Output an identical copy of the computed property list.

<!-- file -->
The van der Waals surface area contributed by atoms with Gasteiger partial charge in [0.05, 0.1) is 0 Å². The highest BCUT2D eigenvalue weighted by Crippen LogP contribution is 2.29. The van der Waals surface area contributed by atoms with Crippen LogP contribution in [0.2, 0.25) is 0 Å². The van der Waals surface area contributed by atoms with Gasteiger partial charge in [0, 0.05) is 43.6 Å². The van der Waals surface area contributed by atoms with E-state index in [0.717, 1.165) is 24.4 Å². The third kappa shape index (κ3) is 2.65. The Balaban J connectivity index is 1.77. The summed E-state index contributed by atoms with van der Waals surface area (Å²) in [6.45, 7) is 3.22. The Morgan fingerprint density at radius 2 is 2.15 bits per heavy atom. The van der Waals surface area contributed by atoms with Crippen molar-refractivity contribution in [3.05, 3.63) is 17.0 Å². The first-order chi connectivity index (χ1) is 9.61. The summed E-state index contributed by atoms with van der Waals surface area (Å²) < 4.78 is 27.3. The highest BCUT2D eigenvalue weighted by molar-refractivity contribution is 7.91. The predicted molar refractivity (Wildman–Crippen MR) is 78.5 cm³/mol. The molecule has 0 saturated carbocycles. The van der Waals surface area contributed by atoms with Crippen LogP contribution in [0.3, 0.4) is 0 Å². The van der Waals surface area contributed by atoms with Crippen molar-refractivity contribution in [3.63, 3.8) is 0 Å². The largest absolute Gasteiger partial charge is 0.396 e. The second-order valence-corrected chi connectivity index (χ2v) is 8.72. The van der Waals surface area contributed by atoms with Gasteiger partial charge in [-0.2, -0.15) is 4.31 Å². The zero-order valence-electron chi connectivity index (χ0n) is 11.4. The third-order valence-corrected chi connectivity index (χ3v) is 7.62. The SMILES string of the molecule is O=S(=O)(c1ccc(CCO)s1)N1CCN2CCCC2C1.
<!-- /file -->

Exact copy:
The van der Waals surface area contributed by atoms with Gasteiger partial charge in [0.05, 0.1) is 0 Å². The highest BCUT2D eigenvalue weighted by Crippen LogP contribution is 2.29. The van der Waals surface area contributed by atoms with Crippen LogP contribution in [0.2, 0.25) is 0 Å². The van der Waals surface area contributed by atoms with Gasteiger partial charge in [0, 0.05) is 43.6 Å². The van der Waals surface area contributed by atoms with E-state index in [0.717, 1.165) is 24.4 Å². The third kappa shape index (κ3) is 2.65. The Balaban J connectivity index is 1.77. The summed E-state index contributed by atoms with van der Waals surface area (Å²) in [6.45, 7) is 3.22. The Morgan fingerprint density at radius 2 is 2.15 bits per heavy atom. The van der Waals surface area contributed by atoms with Crippen molar-refractivity contribution in [3.05, 3.63) is 17.0 Å². The first-order chi connectivity index (χ1) is 9.61. The summed E-state index contributed by atoms with van der Waals surface area (Å²) < 4.78 is 27.3. The highest BCUT2D eigenvalue weighted by molar-refractivity contribution is 7.91. The predicted molar refractivity (Wildman–Crippen MR) is 78.5 cm³/mol. The molecule has 0 saturated carbocycles. The van der Waals surface area contributed by atoms with Crippen LogP contribution in [0.3, 0.4) is 0 Å². The van der Waals surface area contributed by atoms with Crippen molar-refractivity contribution in [3.63, 3.8) is 0 Å². The largest absolute Gasteiger partial charge is 0.396 e. The second-order valence-corrected chi connectivity index (χ2v) is 8.72. The van der Waals surface area contributed by atoms with Gasteiger partial charge in [-0.2, -0.15) is 4.31 Å². The zero-order valence-electron chi connectivity index (χ0n) is 11.4. The third-order valence-corrected chi connectivity index (χ3v) is 7.62. The SMILES string of the molecule is O=S(=O)(c1ccc(CCO)s1)N1CCN2CCCC2C1.